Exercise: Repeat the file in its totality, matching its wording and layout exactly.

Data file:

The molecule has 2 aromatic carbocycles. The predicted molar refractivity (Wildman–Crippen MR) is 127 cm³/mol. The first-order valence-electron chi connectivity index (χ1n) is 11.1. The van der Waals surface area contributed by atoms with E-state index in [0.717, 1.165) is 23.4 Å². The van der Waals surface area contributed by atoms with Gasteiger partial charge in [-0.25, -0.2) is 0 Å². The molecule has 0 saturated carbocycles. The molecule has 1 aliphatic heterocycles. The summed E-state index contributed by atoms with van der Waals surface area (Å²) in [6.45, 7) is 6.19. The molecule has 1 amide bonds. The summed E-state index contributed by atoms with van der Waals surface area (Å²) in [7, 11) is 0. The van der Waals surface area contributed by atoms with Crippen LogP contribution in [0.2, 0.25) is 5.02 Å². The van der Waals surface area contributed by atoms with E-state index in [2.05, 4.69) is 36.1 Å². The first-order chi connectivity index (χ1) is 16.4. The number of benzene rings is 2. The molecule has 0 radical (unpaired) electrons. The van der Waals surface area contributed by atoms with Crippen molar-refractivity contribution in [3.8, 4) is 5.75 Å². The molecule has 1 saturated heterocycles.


The molecule has 2 aromatic carbocycles. The predicted molar refractivity (Wildman–Crippen MR) is 127 cm³/mol. The first-order valence-electron chi connectivity index (χ1n) is 11.1. The van der Waals surface area contributed by atoms with E-state index in [0.717, 1.165) is 23.4 Å². The van der Waals surface area contributed by atoms with Gasteiger partial charge in [-0.25, -0.2) is 0 Å². The molecule has 0 saturated carbocycles. The molecule has 1 aliphatic heterocycles. The summed E-state index contributed by atoms with van der Waals surface area (Å²) in [6.45, 7) is 6.19. The molecule has 1 amide bonds. The summed E-state index contributed by atoms with van der Waals surface area (Å²) in [7, 11) is 0. The van der Waals surface area contributed by atoms with Crippen LogP contribution in [0.2, 0.25) is 5.02 Å². The van der Waals surface area contributed by atoms with E-state index in [2.05, 4.69) is 36.1 Å². The first-order chi connectivity index (χ1) is 16.4. The number of benzene rings is 2. The molecule has 0 radical (unpaired) electrons. The van der Waals surface area contributed by atoms with Crippen molar-refractivity contribution in [3.8, 4) is 5.75 Å². The molecule has 1 saturated heterocycles.